When I came here 18 months ago, I said there were three wells from which we must always draw if we are to be transformed and renewed, to be true disciples of Christ. They were: Scripture, Eucharist and Prayer. This Lent, which is also half way through my ministry here, I want to revisit these wells on which we must always draw, and in doing so help us all to have a fruitful Lent. I’ll start today with Scripture. Why do we still read the Word of God? What does reading scripture do for us?
Reasons for reading Scripture
In 2 Tim, Paul gives us 4 reasons for reading Scripture: Paul tells us: “All Scripture is inspired by God and can profitably be used for:
- refuting error,
- guiding our lives.
Paul adds: “By teaching them to be holy, this is how the one dedicated to God becomes fully equipped and ready for any good work.”
So all of us should ask continually: What am I learning right now from God’s Word? What weaknesses in my life is it speaking to? How do I allow God’s Word to guide me? What am I learning about being holy?
The Word in the Old Testament
The Old Testament reminds us that the Word of God is not only written down, but always active in Creation. God’s Word defined the Universe. The opening hymn in Genesis tells us that when God speaks his word, things happen: “And God said…And it was so… And God saw that it was good”. God’s Word is always active and formative in our lives today.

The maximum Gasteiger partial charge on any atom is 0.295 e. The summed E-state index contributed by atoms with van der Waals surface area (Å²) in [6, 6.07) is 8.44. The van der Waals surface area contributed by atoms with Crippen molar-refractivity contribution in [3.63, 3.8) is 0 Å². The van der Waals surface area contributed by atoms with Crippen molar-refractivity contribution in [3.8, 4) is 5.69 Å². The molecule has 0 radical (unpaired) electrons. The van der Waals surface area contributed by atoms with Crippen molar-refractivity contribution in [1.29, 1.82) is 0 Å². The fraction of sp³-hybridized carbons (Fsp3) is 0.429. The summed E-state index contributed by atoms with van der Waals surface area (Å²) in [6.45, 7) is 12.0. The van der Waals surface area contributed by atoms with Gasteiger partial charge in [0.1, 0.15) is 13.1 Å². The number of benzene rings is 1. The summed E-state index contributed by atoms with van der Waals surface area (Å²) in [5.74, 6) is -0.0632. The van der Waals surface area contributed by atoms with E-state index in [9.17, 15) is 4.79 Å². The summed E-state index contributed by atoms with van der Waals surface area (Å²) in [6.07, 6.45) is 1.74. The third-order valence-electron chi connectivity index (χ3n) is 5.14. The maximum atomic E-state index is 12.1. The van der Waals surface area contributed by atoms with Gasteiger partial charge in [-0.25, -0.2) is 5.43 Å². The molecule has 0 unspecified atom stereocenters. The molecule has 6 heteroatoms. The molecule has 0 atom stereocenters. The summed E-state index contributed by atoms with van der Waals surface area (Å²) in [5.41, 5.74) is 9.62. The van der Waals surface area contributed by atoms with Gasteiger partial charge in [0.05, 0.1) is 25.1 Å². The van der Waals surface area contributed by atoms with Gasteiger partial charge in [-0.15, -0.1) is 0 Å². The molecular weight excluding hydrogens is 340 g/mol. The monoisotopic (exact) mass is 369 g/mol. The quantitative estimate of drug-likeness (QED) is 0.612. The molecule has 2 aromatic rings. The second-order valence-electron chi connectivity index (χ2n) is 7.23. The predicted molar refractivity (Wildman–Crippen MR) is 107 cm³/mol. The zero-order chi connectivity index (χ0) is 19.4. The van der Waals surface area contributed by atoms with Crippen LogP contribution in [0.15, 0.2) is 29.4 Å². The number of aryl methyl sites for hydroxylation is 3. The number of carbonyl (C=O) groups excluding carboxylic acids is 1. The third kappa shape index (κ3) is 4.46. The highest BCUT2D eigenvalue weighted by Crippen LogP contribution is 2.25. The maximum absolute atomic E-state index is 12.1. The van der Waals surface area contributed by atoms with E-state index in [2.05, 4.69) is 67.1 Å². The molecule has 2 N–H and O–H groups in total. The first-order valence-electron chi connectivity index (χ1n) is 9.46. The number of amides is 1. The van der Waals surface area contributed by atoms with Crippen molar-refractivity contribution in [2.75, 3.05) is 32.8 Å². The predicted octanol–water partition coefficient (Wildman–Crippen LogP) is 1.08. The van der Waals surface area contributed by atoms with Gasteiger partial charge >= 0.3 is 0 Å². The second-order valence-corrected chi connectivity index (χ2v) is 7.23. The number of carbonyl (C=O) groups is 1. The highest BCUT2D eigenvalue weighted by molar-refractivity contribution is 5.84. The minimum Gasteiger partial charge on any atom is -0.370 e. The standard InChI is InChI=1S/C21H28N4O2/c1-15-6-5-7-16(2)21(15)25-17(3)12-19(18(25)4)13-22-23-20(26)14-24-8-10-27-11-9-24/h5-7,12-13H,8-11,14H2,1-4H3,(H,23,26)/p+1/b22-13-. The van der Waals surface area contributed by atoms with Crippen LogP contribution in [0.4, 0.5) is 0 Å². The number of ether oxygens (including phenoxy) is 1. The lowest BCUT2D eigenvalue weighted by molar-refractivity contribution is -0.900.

Isaiah expresses the power of God’s Word:
“For as the rain and snow come down from heaven, And does not return there until they have watered the earth,
Making it bring forth and sprout,
Giving seed to the sower and bread to the eater,
So shall my Word be that goes out from my mouth;
It shall not return to me empty,
But it shall accomplish that which I purpose…” (55:10,11).
The Word in the New Testament
St John speaks of the Word becoming Flesh. The Word we read as Scripture is the same as He who speaks it. No wonder Peter says: “Lord, to whom can we go? You have the words of eternal life”; (Jn 6: 68). It’s always useful for Christians to have some background, of course: historical setting, geography of the Holy Land; the first century world with its political and religious pressures. But Scripture also speaks to us in our own context: in our present, often messy situations…full of contradictions, injustices and questions.
Types of Scripture
There are six major different types of Scripture:
The Historical books challenge us to see God at work in history and today.
The Prophetic books invite us to uncover hypocrisy and idolatry, and struggle for peace and justice.
The Psalms teach us to bring to God in our questions and our doubts.
Wisdom literature invites to think again about the meaning of a life well-lived.
The Gospels, challenge us to discover who Christ is: a Christ for today, while remaining faithful to tradition.
The Epistles invite us to do what Paul and the other writers did: to struggle to explain the reality of salvation in concepts, ideas and images, so we can communicate to those around us today?
There is no better practice in Lent than reading Scripture every day. Reading Scripture daily, perhaps at set times, means opening our minds to God’s Word. Be prepared to be disturbed and changed by it. AMEN